LBJ Alumnus Receives German Chancellor Fellowship to Study Renewable Energy | LBJ School of Public Affairs | The University of Texas at Austin

Recent LBJ School graduate Eric Borden is the recipient of a German Chancellor Fellowship and will be spending the next year in Germany working on a research project of his own design focusing on renewable energy.

Also known as the Bundeskanzler or Buka Fellowship, the aim of the program is to give young leaders the opportunity to spend an extended period of time in Germany at an early stage in their careers. Buka Fellows are not required to speak German and come from a variety of backgrounds and disciplines.

Borden was chosen for his research proposal titled “Energy Storage Technology and the Large-Scale Integration of Renewable Energy.”

“The current path that energy production is on is unsustainable and unhealthy for the world,” said Borden. “Large-scale integration of renewable energy, which is what my project will focus on, has the ability to change that path. This is a unique time in the energy world because the status quo is starting to be challenged by alternative energy sources.”

For Borden, Germany is an ideal locale for his research project.

“Germany is a real energy hub, and it’s an exciting place to go in terms of the energy field,” said Borden. “Germany has focused research and development efforts towards renewable energy and created some novel policy designs.”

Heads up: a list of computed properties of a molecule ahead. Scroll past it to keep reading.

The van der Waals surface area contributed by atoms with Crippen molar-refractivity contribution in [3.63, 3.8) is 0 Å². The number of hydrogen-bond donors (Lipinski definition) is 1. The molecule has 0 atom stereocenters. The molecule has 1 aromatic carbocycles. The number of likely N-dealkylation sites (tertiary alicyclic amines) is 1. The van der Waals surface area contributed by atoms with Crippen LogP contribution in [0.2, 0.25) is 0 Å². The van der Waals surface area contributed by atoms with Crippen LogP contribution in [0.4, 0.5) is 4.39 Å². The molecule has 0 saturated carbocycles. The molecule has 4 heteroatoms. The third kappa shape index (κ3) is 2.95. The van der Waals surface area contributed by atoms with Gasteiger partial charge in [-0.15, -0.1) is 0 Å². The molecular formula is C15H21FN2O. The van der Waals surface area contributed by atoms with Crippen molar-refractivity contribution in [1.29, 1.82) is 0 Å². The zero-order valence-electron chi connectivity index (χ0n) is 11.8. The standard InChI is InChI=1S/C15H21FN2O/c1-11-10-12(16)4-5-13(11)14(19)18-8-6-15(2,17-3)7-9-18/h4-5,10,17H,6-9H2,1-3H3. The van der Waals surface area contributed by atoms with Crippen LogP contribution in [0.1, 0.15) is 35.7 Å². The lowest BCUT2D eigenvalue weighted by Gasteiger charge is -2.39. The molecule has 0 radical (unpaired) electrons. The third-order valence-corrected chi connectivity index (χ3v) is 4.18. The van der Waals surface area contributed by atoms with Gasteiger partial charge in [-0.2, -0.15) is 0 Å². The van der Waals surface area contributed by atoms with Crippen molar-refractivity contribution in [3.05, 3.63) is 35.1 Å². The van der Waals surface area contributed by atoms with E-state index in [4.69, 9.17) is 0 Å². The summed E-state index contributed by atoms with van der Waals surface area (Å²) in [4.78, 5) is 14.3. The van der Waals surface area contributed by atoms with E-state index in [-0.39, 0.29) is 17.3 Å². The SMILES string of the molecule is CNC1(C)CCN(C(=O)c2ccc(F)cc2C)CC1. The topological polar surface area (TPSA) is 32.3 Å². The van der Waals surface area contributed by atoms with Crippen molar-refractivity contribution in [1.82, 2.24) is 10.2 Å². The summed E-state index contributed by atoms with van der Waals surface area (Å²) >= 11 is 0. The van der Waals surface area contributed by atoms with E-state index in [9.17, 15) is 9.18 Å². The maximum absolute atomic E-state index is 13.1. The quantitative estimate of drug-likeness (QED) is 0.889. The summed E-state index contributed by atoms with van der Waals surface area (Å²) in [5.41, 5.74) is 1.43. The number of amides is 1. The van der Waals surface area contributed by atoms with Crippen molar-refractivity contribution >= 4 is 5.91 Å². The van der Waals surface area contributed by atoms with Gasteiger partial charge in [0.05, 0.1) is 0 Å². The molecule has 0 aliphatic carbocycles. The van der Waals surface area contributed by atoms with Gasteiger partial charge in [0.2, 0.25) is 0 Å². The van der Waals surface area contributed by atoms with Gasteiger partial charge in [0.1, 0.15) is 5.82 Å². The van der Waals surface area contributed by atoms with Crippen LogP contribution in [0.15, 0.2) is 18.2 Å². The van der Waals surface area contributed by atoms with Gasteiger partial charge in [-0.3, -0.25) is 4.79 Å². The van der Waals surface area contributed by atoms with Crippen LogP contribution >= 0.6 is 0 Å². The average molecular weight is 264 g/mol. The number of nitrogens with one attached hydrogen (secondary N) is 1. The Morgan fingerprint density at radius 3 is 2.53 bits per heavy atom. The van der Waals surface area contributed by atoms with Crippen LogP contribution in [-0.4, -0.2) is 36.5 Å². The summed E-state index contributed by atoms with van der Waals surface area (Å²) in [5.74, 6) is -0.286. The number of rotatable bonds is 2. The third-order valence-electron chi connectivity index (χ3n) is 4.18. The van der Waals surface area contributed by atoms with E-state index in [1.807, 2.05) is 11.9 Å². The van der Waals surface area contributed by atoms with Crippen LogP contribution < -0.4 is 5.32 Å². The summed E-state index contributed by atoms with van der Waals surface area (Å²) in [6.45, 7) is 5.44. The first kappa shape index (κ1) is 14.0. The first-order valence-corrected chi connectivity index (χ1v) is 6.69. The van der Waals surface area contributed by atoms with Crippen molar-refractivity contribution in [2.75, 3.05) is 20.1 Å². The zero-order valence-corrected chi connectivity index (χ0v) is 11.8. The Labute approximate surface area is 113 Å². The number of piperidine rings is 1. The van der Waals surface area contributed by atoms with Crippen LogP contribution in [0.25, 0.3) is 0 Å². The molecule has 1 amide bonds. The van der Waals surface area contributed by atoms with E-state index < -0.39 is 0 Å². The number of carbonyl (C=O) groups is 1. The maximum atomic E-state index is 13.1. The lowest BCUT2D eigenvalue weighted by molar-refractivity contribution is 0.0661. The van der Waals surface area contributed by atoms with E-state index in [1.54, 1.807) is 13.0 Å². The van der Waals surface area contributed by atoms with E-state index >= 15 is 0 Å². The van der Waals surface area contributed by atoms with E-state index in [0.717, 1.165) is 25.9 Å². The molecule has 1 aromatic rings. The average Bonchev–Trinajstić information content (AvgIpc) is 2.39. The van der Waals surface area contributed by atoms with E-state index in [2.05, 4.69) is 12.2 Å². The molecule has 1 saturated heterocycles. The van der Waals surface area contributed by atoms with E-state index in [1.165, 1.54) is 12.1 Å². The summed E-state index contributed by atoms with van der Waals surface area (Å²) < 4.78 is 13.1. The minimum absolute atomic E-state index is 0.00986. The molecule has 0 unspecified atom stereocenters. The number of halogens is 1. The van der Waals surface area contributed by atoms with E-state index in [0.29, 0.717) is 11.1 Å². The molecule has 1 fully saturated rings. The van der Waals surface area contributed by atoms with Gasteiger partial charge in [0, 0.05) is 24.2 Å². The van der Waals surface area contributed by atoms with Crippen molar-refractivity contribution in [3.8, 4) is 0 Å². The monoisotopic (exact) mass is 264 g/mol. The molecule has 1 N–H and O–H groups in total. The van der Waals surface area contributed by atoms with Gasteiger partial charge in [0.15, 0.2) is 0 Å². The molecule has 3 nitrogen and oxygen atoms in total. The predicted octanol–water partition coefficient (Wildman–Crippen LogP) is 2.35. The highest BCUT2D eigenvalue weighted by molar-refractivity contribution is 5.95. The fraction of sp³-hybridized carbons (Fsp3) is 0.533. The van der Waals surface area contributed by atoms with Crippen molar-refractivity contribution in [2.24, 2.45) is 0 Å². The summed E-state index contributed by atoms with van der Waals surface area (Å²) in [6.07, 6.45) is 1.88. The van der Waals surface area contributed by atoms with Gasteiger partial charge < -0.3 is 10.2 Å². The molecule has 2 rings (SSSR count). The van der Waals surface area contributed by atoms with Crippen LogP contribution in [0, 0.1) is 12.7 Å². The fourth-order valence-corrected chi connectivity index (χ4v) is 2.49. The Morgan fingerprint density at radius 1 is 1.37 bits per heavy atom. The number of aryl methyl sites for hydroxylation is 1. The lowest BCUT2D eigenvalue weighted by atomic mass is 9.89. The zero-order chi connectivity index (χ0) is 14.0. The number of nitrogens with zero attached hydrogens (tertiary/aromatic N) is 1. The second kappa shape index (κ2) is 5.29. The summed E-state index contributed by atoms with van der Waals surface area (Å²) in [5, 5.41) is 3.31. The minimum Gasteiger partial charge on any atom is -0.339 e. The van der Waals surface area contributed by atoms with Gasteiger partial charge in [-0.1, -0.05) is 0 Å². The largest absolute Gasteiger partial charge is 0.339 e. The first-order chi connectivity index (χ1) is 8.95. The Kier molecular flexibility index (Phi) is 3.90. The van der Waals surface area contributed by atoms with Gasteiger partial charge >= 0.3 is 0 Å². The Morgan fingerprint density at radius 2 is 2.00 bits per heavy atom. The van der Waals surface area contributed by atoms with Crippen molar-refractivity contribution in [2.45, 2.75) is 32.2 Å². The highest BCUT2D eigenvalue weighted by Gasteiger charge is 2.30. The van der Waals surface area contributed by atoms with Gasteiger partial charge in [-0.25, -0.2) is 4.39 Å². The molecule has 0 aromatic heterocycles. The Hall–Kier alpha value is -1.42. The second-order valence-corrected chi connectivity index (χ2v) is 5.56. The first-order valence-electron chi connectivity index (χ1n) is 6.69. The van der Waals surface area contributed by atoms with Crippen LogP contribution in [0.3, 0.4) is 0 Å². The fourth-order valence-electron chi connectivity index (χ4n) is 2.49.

School Alumnus Eric BordenAccording to Borden, Germany has set a goal that 40 percent of their national energy supply should come from renewable energy by 2020. One obstacle to achieving that and higher renewable integration, says Borden, is the ability to store renewable electricity on the national level.

That is where his research will come into play. For the next year, Borden will work with DIW Berlin, an economics research group, which will use Borden’s work in the creation of a economic model focused on the impact of electricity storage on Germany’s electrical system.

“The main renewable energy sources that Germany is looking at are wind and solar. Because the wind doesn’t blow all of the time and the sun doesn’t always shine, it helps to be able to store solar and wind power for use during times of high demand,” said Borden. “The ability to store electricity on a large scale would be a huge road bump to get over and could make renewable energy much more competitive with fossil fuels.”

According to Borden, the ultimate goal of his research is to provide better information to policymakers about the long-term viability of renewable energy.

“There is a lot of misinformation out there about renewable energy. The ultimate goal of my research will be to provide accurate information about renewable energy and the role of energy storage. That’s where research like this can be really helpful in putting out the economic, technical and political considerations that will allow those in charge to make informed decisions.”